What stands out most about Justin Fields’ sophomore season? It might be his leadership skills

Chicago Bears quarterback Justin Fields throws a pass over Philadelphia Eagles defensive tackle Milton Williams during their game Sunday, Dec. 18, 2022, at Soldier Field in Chicago.

When Bears quarterback Justin Fields was asked for the highlight of the season Monday at Halas Hall, he easily could have selected one of his many highlight-reel runs.

Fields ripped off a 61-yarder against Miami in Week 9, a 67-yarder against the Lions in Week 10, a 55-yarder against the Packers in Week 13 and a 60-yarder against the Lions in Week 17.

The first three went for touchdowns, and they all had fans exploding from their seats, couches or bar stools across the Chicago area.

But Fields – whose leadership skills were on display time and time again during a trying 3-14 campaign – went in a totally different direction.

“I’d have to say first game of the season,” Fields said of the Bears’ 19-10 win over the San Francisco 49ers at rainy Soldier Field. “New regime, new GM, new head coach, new team. I think that was a pretty memorable moment for everybody. ...

“It felt like we were in a movie.”

It was an impressive – if not totally unexpected – response.

During his two seasons in Chicago, Fields has shown he’s not all about individual stats. Now, was he disappointed the Bears didn’t allow him to play Sunday against the Vikings, thus denying him a chance to break Lamar Jackson’s single-season rushing record for QBs?

“Yeah, but it’s a rushing record, and I’m a quarterback,” said Fields, who finished with 1,143 yards on the ground, 63 shy of Jackson. “Of course it would’ve been cool to have, but I’m not really into records like that. If there was one record I’d like to break, of course, it’d be a passing record.

“So we’ll see if we can get that done in the near future.”

While he posted those off-the-chart, eye-popping rushing numbers, Fields’ final passing stats left a lot to be desired. To wit:

• His 60.4% completion percentage ranked 31st out of 33 qualifying QBs.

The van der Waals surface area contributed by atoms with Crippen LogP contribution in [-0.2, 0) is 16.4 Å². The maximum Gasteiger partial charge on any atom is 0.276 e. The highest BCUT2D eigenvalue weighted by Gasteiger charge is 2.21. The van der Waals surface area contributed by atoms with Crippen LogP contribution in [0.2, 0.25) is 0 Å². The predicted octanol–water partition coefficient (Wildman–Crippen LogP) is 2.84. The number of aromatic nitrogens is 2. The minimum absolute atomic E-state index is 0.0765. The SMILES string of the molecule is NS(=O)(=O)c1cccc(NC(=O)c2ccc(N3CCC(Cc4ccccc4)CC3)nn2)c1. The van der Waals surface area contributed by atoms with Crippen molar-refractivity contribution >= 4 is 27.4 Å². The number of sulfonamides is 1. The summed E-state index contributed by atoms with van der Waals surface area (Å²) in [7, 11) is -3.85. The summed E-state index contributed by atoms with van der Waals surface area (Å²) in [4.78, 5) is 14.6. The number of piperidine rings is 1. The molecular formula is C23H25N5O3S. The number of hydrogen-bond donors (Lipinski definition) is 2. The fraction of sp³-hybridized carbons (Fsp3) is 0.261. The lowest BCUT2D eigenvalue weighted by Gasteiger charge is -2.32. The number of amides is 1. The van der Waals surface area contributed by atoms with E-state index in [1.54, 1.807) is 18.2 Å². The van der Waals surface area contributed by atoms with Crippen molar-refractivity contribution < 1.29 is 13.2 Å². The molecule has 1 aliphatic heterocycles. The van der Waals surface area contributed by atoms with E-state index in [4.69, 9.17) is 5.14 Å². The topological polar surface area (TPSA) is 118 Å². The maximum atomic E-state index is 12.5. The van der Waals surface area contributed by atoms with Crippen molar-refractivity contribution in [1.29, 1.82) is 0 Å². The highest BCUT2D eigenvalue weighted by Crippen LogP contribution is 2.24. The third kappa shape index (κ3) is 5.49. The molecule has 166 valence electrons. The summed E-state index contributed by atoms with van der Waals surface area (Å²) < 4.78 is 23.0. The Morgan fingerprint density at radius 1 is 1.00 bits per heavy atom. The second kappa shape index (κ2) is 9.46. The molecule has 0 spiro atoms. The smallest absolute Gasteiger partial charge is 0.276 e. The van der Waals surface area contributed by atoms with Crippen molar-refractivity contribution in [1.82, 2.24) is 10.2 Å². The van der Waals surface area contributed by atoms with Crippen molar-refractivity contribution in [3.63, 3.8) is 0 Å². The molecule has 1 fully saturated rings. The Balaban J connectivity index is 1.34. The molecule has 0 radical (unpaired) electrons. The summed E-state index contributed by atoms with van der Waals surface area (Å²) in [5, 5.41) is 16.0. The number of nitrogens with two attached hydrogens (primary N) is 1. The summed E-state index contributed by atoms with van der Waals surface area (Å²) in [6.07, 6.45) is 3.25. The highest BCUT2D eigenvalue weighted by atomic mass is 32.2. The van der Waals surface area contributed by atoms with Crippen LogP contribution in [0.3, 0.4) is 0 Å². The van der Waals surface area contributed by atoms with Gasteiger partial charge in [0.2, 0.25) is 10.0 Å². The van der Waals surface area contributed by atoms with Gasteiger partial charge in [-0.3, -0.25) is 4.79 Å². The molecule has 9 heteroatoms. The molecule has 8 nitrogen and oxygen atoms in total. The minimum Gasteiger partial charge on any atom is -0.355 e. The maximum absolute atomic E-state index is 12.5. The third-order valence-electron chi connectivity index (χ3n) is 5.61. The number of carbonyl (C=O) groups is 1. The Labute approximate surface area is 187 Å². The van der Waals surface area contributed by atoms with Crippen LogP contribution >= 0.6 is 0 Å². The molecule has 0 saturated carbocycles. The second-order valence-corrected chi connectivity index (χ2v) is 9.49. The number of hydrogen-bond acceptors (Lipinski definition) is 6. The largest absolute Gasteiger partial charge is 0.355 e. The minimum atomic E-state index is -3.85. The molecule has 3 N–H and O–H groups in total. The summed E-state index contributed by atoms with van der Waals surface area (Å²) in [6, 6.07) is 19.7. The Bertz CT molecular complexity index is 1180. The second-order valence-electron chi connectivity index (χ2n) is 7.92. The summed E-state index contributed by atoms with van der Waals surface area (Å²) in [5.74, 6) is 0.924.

• His 149.5 yards per game ranked 33rd, ahead of only Dallas’ Cooper Rush, who played nine games. Twenty-five QBs averaged 200 or more yards.

• His 3.5% interception percentage was second-worst in the league.

Blame some of those ghastly numbers on Fields’ weak receiving corps, but he could have been more accurate and patient at times.

Despite the lack of success through the air, the Bears still managed to score 24 or more points for five straight weeks in the middle of the season.

“We know what we can do as an offense and what we can accomplish,” Fields said. “The fact that [this] was everybody’s first year ... and we were doing that ... that just gives us a lot of hope, a lot of optimism for the future for sure.”

Now, imagine giving Fields two more reliable weapons and/or a superstar to throw to. The optimism would reach dizzying heights.

Although Fields needs plenty of fine-tuning before he becomes a reliable, consistent passing threat, there’s no questioning his leadership skills. Teammates raved about them all season, and Monday was no different as guys packed up lockers and headed for their offseason destinations.

“I definitely felt his presence,” rookie offensive lineman Braxton Jones said. “I had some times where I had some rough moments, and he was never on me about those. ... But things like false starts or tick[y] tack things that can hurt us – he was on me about those, and I like that.

“It makes me feel more accountable. When you’ve got guys like that in the locker room, you want to come to work a different way [and with] a different mindset.”

Rookie wide receiver Velus Jones Jr., who really struggled to find his way, felt a brother-like bond with Fields.

“We got on Call of Duty sometimes, and he was like, ‘Bro, you feel me? Not your fault. We’ve all got to work on stuff. Nobody played that game perfect,’” Jones said. “He always had my back. ... Just [wanted] me to get better and continue to grow.

“He’s like a brother to me, and I really appreciated that.”

Over the coming months, we’ll see what kind of team Fields will lead into 2023.

It could feature a defensive lineman who wreaks havoc in the opponent’s backfield, a menacing addition to the offensive line and/or dangerous wideouts who can unlock Fields’ potential.

With the honeymoon phase over, general manager Ryan Poles needs to make all of that happen.

Because nobody in that locker room wants to replay the movie of 2022 – one that began with Fields and Co. belly-flopping in a rain-soaked end zone and included some impressive midseason action scenes but nonetheless ended with an unceremonious thud.

“I know Ryan has a great understanding of what needs to be done around here,” Fields said. “That’s not my job to control any of that. Whatever he needs me to do in terms of recruiting and stuff like that – I’m sure we’re gonna have that conversation here in a bit.

“I fully trust him. His goal is to make the best team he can for us. I know he’s gonna do a great job of that.”